Social media also feeds into this, by mostly showing starting and end results, without letting us see the struggle and effort it takes along the way. We’ve become a society that feels like we need to achieve big things without putting in a big effort, and when it gets hard, we believe we’ve failed in some way.

NEXT TIME: Supports are SO important in achieving our goals, and it’s important to understand who in your life are going to be supportive (and in what ways they can be), and who won’t be. Having a list of your supportive people can be an amazing tool, particularly if you include the ways they are supportive. Maybe Aunt Sally is going to be great to call when you’re feeling down because she’s always gives out compliments. Maybe your friend Steve will help you be accountable by texting you each day or week to check in. Maybe you have someone who will join you for an early morning walk, or who will meet with you to meditate. Maybe someone has a similar goal and you can be cheerleaders for each other. There are so many ways to be supportive and knowing where to find these supports can make such a difference.

It is equally important to know who just can’t support you in this goal. This can be hard to recognize or feel, particularly if they are a close friend or family member. However, remembering that it has little to do with you can help in a big way. Maybe your friend is insecure and while you’re both trying to achieve the same goal, he/she will make it into an unhealthy competition rather than mutual supports. Maybe Uncle Dan is too afraid to try himself and doesn’t want to talk to you about your new goals because his own fears about failing are getting in the way. Knowing the people who aren’t supportive can help you avoid that topic with them when you’re feeling down and can prevent your goals from being derailed along the way. Remember that just because someone is having a hard time supporting one goal, doesn’t necessarily make them a toxic person; and they may be able to support other goals at other times. We’re all wonderfully complex, and this comes out in many different ways.

  1. Lacking self-compassion

Last, and most importantly, self-compassion makes a HUGE difference when we’re achieving goals, trying new things, and taking risks of any kind. Goals are HARD and achieving them takes time and energy. And you’re going to make mistakes and struggle along the way.

Without self-compassion, our hard days become so much more difficult. Like we discussed above, life happens, and if we lack self-compassion through the ups and downs, not only do we have the original goal to struggle to achieve, but we have the judgements about not achieving them to overcome as well. Our struggle is automatically bigger. Maybe your goal was related to housework, and you find yourself sick or overwhelmed, and it doesn’t get done. Judgement and self-shame make everything so much harder. We can be so nasty to ourselves in our minds.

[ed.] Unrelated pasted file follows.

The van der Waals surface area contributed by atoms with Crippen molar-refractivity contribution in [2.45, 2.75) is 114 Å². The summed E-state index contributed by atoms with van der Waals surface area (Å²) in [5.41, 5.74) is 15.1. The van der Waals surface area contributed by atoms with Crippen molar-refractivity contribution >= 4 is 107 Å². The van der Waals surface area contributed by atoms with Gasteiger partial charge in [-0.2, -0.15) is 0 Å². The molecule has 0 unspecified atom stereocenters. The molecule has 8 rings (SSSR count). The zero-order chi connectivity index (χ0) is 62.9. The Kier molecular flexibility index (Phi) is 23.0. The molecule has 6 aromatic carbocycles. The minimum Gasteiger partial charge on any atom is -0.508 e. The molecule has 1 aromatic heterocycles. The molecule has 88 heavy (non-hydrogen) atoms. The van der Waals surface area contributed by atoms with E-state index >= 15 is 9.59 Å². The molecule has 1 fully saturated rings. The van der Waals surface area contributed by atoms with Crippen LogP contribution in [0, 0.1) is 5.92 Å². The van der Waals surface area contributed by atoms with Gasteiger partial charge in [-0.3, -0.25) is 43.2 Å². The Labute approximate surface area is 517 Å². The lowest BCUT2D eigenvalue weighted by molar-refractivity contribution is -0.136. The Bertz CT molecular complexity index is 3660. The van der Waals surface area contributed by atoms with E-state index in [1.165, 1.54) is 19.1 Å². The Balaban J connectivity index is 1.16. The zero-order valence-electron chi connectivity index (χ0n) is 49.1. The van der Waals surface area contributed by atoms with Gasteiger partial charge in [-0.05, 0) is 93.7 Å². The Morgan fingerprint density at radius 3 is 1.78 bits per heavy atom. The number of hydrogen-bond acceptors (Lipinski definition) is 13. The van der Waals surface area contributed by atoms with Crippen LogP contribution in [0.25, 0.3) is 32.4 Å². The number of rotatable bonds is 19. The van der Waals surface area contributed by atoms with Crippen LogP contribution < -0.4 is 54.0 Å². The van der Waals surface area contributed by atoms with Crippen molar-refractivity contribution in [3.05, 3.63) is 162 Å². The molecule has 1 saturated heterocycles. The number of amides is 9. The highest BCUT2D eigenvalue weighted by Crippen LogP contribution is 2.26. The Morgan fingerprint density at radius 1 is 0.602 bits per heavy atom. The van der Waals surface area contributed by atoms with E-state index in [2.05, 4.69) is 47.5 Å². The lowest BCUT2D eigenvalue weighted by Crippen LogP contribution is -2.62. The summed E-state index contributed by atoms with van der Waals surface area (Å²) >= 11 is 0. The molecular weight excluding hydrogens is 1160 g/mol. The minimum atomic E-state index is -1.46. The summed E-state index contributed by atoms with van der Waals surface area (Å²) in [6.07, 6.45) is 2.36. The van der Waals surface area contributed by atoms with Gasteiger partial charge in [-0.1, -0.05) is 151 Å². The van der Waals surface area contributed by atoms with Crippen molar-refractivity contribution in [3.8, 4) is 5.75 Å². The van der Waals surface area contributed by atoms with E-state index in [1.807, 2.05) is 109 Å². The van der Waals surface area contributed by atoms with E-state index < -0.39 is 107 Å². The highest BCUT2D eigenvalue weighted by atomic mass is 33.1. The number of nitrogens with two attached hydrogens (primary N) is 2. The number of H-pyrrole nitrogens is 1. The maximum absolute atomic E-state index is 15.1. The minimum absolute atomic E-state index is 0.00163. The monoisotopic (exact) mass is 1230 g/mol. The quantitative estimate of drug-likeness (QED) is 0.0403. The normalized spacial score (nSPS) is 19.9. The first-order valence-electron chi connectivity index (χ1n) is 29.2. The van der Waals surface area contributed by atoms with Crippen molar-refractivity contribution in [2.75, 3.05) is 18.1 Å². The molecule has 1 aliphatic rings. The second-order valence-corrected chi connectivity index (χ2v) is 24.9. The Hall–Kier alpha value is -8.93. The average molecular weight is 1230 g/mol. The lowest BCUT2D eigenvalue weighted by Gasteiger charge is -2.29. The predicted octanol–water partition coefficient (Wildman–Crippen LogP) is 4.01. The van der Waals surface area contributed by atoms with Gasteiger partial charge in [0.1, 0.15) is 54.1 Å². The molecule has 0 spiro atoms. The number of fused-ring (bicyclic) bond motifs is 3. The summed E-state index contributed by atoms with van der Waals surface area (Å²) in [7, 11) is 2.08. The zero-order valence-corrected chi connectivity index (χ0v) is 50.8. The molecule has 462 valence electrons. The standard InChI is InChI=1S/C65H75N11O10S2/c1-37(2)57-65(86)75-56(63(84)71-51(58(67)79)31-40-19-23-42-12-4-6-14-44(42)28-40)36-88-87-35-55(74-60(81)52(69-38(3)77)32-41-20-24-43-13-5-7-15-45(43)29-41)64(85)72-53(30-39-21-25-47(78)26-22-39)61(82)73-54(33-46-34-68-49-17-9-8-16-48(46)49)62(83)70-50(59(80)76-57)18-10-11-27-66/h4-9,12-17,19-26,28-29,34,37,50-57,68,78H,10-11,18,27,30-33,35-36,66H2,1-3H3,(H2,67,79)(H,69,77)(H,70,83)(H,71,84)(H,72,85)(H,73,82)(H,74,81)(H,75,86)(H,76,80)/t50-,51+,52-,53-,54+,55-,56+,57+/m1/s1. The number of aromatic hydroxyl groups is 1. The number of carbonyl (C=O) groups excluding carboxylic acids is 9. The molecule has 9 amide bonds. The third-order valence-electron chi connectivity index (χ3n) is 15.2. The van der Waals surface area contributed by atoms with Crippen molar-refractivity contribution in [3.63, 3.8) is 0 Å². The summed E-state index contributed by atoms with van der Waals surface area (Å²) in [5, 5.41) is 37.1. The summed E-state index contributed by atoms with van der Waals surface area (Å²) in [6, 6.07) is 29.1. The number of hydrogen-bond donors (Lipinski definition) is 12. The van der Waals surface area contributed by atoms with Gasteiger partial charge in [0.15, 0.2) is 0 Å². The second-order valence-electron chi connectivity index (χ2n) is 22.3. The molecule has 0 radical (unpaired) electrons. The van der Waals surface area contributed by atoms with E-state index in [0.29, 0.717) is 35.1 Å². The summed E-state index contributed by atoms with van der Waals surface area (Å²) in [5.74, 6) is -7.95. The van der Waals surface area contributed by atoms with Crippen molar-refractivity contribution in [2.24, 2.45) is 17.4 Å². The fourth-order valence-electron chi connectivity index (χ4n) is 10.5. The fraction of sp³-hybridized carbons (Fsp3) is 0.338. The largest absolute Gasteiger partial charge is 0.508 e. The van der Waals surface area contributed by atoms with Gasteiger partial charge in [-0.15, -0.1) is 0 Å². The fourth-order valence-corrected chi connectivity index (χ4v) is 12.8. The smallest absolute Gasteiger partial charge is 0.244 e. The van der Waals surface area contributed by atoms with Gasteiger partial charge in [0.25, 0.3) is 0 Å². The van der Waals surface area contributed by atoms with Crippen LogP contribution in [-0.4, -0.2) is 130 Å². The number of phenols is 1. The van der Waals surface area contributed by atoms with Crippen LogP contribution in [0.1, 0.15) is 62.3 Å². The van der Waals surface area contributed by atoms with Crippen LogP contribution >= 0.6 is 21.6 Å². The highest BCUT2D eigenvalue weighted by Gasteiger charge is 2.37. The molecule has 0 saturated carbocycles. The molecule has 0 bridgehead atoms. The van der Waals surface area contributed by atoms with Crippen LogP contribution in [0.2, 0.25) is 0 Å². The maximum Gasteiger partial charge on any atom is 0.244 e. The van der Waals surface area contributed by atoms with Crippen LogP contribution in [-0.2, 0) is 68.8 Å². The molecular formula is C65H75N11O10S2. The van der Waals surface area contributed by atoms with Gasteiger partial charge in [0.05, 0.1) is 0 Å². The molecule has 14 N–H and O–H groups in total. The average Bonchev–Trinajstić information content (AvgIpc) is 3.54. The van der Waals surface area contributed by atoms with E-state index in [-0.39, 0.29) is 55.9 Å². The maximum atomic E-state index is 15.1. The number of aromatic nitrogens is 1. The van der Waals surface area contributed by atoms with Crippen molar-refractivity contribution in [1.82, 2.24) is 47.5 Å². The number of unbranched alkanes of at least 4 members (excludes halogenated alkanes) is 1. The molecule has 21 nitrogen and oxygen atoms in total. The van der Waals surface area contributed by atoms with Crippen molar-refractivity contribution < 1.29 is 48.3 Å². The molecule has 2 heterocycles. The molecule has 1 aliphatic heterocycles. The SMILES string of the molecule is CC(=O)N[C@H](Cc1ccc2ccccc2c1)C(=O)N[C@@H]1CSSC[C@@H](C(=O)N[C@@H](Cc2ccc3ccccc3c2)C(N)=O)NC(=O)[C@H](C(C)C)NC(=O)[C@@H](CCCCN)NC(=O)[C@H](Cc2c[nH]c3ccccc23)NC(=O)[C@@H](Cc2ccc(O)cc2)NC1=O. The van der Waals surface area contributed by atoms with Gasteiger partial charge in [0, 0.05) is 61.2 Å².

NEXT TIME: If you’re struggling in this area (like so many of us do), it can help to try various techniques. Writing yourself an encouraging letter at the start could help, particularly if you’re feeling positive towards yourself at the time. Quotes are a great support for some, as are other creative ways of expressing and encouraging, such as affirmations, favourite songs, or a self-compassion meditation to sit and listen to. Sometimes it can be helpful to have compassion FOR the judgmental thoughts, rather than attempting to counter them (and starting a fight in your head). Again, it’s working out which strategies work best for you.

Many of us really struggle with self-compassion, and if that’s you, I encourage you to reach out and seek the support of a professional. The way we talk to ourselves has a huge impact on how we relate to others, how connected and happy we feel, and how much we are able to get out of our lives. Constant self-judgment can be debilitating, and can be a sign of depression, anxiety, or other mental health issues. You deserve to see yourself as the valuable, worthy, and amazing individual you are. For more information, feel free to contact me or another professional to see what services might benefit you.

In kindness, always,

Miranda Conley

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Barrie, ON L4M5G1

info@rootsofresilience.ca